Transfusion related acute lung injury (TRALI) is a life-threatening complication of transfusion of blood and its components resembling acute respiratory distress syndrome (ARDS) or acute lung injury (ALI). TRALI is a particular form of ARDS that follows blood transfusion and is caused by donor-derived antibodies present in the transfused products, reacting with the recipients' blood cells, inducing release of inflammatory mediators thus compromising lung functions. Anti-HLA antibodies are the most frequently indicted inducers in this category. Literature search has not revealed any documented case of TRALI from Pakistan. This in no way implies that TRALI is non existent in this part of the world but rather indicates that many clinicians may be unaware of the condition or may not recognize transfusion as the cause and like in other parts of the world, is almost certainly under-diagnosed. The lack of agreement on the definite cellular and molecular mechanisms underlying the development of TRALI renders the task of improving the safety of blood transfusion far more complex and potentially quite expensive. This review discusses the modern concepts of pathogenesis of TRALI along with its clinicopathological manifestations and management with the aim to improve awareness of our clinicians towards this dreadful and potentially fatal condition.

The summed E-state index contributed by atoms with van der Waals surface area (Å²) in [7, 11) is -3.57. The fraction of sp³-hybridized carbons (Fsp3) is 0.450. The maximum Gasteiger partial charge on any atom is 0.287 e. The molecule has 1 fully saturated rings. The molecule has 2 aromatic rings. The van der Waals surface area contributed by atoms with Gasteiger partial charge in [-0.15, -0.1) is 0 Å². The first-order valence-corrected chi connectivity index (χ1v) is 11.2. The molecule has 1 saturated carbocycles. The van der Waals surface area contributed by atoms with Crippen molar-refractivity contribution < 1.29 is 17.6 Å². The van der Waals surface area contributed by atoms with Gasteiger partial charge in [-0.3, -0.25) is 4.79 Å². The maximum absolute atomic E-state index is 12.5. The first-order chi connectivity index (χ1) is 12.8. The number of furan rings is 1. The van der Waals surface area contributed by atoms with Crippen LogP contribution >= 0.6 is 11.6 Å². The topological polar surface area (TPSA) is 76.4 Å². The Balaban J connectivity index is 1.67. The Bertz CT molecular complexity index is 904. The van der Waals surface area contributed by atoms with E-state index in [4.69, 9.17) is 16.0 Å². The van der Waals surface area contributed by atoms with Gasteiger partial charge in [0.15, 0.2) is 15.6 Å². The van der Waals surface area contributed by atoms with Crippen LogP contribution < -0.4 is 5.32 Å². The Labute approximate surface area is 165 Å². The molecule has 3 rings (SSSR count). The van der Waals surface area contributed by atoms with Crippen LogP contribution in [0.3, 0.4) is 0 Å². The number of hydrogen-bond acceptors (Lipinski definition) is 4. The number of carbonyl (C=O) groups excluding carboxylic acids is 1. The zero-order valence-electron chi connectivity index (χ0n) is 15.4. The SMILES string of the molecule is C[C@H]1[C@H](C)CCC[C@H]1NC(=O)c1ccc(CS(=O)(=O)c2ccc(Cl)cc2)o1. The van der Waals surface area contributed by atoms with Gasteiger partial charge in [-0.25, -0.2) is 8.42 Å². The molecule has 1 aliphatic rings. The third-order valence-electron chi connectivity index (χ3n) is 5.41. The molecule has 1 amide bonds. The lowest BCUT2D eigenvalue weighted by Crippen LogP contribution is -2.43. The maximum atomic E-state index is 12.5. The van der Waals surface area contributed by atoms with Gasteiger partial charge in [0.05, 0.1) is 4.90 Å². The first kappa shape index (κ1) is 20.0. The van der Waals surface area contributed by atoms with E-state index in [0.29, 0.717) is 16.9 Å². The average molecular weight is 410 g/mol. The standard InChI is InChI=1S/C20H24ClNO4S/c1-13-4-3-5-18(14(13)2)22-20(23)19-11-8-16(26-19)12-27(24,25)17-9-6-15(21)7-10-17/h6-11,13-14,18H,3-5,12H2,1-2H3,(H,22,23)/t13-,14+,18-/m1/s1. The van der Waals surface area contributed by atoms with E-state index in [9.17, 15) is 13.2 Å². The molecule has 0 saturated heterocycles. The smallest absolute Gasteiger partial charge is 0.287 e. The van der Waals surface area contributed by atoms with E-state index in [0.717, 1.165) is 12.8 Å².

Transfusion Related Acute Lung Injury is probably an under-diagnosed and underreported condition.1 Non cardiogenic pulmonary oedema following blood transfusion was first described by Barnard in 1951.2 However, not much was known about the condition until 1985, when Popovsky et al documented acute respiratory distress syndrome following blood transfusions as a distinct clinical entity and coined the term transfusion related acute lung injury (TRALI), which they described in the order of 1 per 5000.3 Since then its recognition has been variable in various studies ranging from as frequently as 1/300 transfusions of red blood cell derivatives4 to as low as 1/1323 in a recent study.5 Recently, it has been recognized as the most common cause of transfusion related morbidity and fatalities.6 This might be the result of global increased awareness for TRALI amongst clinicians. However, only one case has been reported from the South East Asian region which is from India.7
Pathogenesis of TRALI: Current concepts:
All blood components have been implicated in the production of TRALI, but whole blood-derived platelet concentrates have been frequently implicated.8 Other components include FFP, Packed RBCs, whole blood, apheresis platelets concentrates, granulocytes, cryoprecipitate and IVIG, and even autologous stem cell transplantation in decreasing order of frequency.9 There has also been a case report of TRALI occurring after autologous blood transfusion10 and also one occurring after infusion of leukocyte depleted blood in a four-year old child.11 Even small volumes of plasma (<60 ml) are sufficient to trigger the reaction12 and its likelihood increases if blood is donated by multiparous females.13 It has also been shown that haematologic malignancies or underlying cardiac disease make the patients at increasing risk of developing TRALI.14